Madi and Paige are BFFs! They even went to the Bahamas together for spring break. Some impromptu improvisation on the beach trip helped inspire the workshop piece.

With Paige Borowski rehearsing their jazz number for an upcoming student workshop (Kenneth B. Edwards)

Student Performance Opps 101

Performing opportunities abound at Juilliard. In the fall, there's the New Dances series, in which guest choreographers come in to create work on the students; in the spring, the faculty and/or guest repetiteurs stage repertory, like Cunningham or Graham works, for the Juilliard Dances Repertory series. The ChoreoComp show happens in the fall, and Senior Production rounds out the spring performance schedule. Additionally, there are two student composition workshops per semester. These are informal, mostly for the experience, but can be used by aspiring ChoreoComp students as a selection process. Hicks has created a piece for every single workshop so far.

Dance majors don't get a lot of downtime. Hicks' hectic schedule keeps her in the Lincoln Center neighborhood most days, but on the rare evening she isn't rehearsing, she likes to get out and about in the city. “I've been all over Central Park," she says, and the High Line in Chelsea is another favorite strolling ground. She also sees dance shows with discounted tickets offered to Juilliard students: “Everything from Broadway to Martha Graham to American Ballet Theatre. It's hard since I'm so busy, but I try to go as much as possible. I'm seeing the Martha Graham Dance Company next week." Hicks' most frequent excursion? “Pizza. I'm obsessed."

Show Comments ()
Popular

Summer dance camp season will be here before you know it and you might be starting to wonder what you need to pack in your bag. Don't stress, we have 5 of the top must haves for camp this summer!

Keep reading... Show less
Dance Videos
Safe to say that flexibility is still not an issue for the talented Ms. Igo. (screenshot via YouTube)

Because winning the Junior Division on last summer's inaugural season of "World of Dance" (suuuuuuuuuuper casual) just wasn't enough.

Keep reading... Show less
Dance Videos
Screenshot via YouTube
Keep reading... Show less
Sponsored

We caught up with former Rockette Trina Simon at Showstopper's Myrtle Beach dance convention to get her expert advice on how to work as a professional dancer. Trina's work on Broadway has given her insight into the key things to focus on as a professional dancer looking for jobs and making a name for yourself, whether you are new to the world of professional dance or you have been making your way from one audition to the next for a while.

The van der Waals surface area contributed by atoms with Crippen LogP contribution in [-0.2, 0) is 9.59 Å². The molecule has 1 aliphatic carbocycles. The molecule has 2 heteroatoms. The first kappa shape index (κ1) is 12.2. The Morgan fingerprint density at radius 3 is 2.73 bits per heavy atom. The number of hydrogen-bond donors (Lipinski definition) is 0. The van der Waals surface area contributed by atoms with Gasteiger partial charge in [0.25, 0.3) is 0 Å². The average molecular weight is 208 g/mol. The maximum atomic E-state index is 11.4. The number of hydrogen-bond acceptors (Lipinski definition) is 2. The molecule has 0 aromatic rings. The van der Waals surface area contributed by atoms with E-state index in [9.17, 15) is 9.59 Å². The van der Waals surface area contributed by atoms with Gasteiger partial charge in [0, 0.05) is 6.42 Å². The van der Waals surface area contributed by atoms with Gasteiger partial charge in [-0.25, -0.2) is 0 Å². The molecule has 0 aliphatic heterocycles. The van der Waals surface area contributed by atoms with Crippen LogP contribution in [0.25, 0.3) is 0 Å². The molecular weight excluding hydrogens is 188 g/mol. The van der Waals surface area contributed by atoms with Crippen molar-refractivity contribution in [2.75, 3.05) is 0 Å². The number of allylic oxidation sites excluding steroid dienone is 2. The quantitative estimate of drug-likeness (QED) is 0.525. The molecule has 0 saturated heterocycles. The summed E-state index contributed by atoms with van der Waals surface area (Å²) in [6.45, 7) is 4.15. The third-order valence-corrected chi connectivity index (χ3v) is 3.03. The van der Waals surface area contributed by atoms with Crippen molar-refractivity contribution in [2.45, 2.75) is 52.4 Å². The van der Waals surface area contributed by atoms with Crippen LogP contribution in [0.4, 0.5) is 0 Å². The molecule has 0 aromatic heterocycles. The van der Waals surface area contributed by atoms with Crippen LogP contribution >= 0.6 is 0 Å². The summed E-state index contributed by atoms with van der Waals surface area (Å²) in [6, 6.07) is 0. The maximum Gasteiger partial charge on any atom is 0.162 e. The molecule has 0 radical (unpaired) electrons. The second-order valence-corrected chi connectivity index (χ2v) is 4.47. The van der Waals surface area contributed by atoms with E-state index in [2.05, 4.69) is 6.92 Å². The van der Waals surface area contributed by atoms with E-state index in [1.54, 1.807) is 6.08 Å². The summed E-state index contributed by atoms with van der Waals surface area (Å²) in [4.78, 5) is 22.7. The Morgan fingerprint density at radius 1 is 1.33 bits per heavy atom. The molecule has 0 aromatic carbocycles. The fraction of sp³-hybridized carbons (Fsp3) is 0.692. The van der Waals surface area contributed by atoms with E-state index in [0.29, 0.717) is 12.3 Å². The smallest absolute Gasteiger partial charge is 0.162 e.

Keep reading... Show less
Dance Videos
Safe to say that flexibility is still not an issue for the talented Ms. Igo. (screenshot via YouTube)

Because winning the Junior Division on last summer's inaugural season of "World of Dance" (suuuuuuuuuuper casual) just wasn't enough.

Keep reading... Show less
Dancer to Dancer
Including Travis Wall, obviously! (Adam Rose/FOX)

"So You Think You Can Dance" is often a launching pad for a dancer's career. While many "SYT" alums go on to perform for iconic artists or join high-profile companies, some also become choreographers—and a few even come full-circle, making dances for the show where it all began. Here are 8 talented choreographers who got their start as "SYTYCD" hopefuls.

Keep reading... Show less
Cover Story
Photo by Lucas Chilczuk

Click here to get the inside scoop on the film High Strung: Free Dance!

Juliet Doherty has been at home in the studio and the spotlight since before she could walk. The 21-year-old comes from a long line of dancers: She practically grew up at the school her grandmother owned, Fishback Studio of the Dance in Albuquerque, NM, and her mom was her longtime teacher. As a young student, Doherty competed at the world's toughest ballet competitions and performed as Clara in the Radio City Christmas SpectacularRadio City Christmas Spectacular. Eventually, she left Albuquerque to train at the San Francisco Ballet School for three years, and then she danced with Phoenix Ballet for two years.

Along the way, Doherty discovered another great love: acting. In 2014, she was part of the cast of the Susan Stroman–directed musical Little Dancer (alongside Tiler Peck). And in 2017, she appeared in her first film, On Pointe—playing, naturally, an ambitious young dancer.

Now, Doherty's on the big screen again, starring as Barlow in High Strung: Free Dance. Plus, she has a new city to call home: NYC. Doherty sat down with us to talk about the film, her transition into acting, and what's next.

Keep reading... Show less
Giveaways
Keep reading... Show less

Sponsored

Want to Be on Our Cover?

covermodelsearch-image

Video

Sponsored

mailbox

Get Dance Spirit in your inbox

Sponsored